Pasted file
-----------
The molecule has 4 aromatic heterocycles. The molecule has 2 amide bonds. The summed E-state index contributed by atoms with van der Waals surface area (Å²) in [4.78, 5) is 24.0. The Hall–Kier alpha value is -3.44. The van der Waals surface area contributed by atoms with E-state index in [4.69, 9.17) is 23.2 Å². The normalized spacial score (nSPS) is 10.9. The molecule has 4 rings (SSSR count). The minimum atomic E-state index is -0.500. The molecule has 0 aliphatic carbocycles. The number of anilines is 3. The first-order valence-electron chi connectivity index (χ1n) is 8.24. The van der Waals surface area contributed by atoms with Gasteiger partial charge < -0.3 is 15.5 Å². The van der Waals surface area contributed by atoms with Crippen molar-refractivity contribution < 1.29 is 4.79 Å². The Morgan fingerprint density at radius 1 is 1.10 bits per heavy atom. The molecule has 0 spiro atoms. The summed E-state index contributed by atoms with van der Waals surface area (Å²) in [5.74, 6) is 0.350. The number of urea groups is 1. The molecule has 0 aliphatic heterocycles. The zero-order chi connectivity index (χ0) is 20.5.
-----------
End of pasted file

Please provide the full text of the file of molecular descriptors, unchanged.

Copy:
The molecule has 4 aromatic heterocycles. The molecule has 2 amide bonds. The summed E-state index contributed by atoms with van der Waals surface area (Å²) in [4.78, 5) is 24.0. The Hall–Kier alpha value is -3.44. The van der Waals surface area contributed by atoms with E-state index in [4.69, 9.17) is 23.2 Å². The normalized spacial score (nSPS) is 10.9. The molecule has 4 rings (SSSR count). The minimum atomic E-state index is -0.500. The molecule has 0 aliphatic carbocycles. The number of anilines is 3. The first-order valence-electron chi connectivity index (χ1n) is 8.24. The van der Waals surface area contributed by atoms with Gasteiger partial charge < -0.3 is 15.5 Å². The van der Waals surface area contributed by atoms with Crippen molar-refractivity contribution < 1.29 is 4.79 Å². The Morgan fingerprint density at radius 1 is 1.10 bits per heavy atom. The molecule has 0 spiro atoms. The summed E-state index contributed by atoms with van der Waals surface area (Å²) in [5.74, 6) is 0.350. The number of urea groups is 1. The molecule has 0 aliphatic heterocycles. The zero-order chi connectivity index (χ0) is 20.5.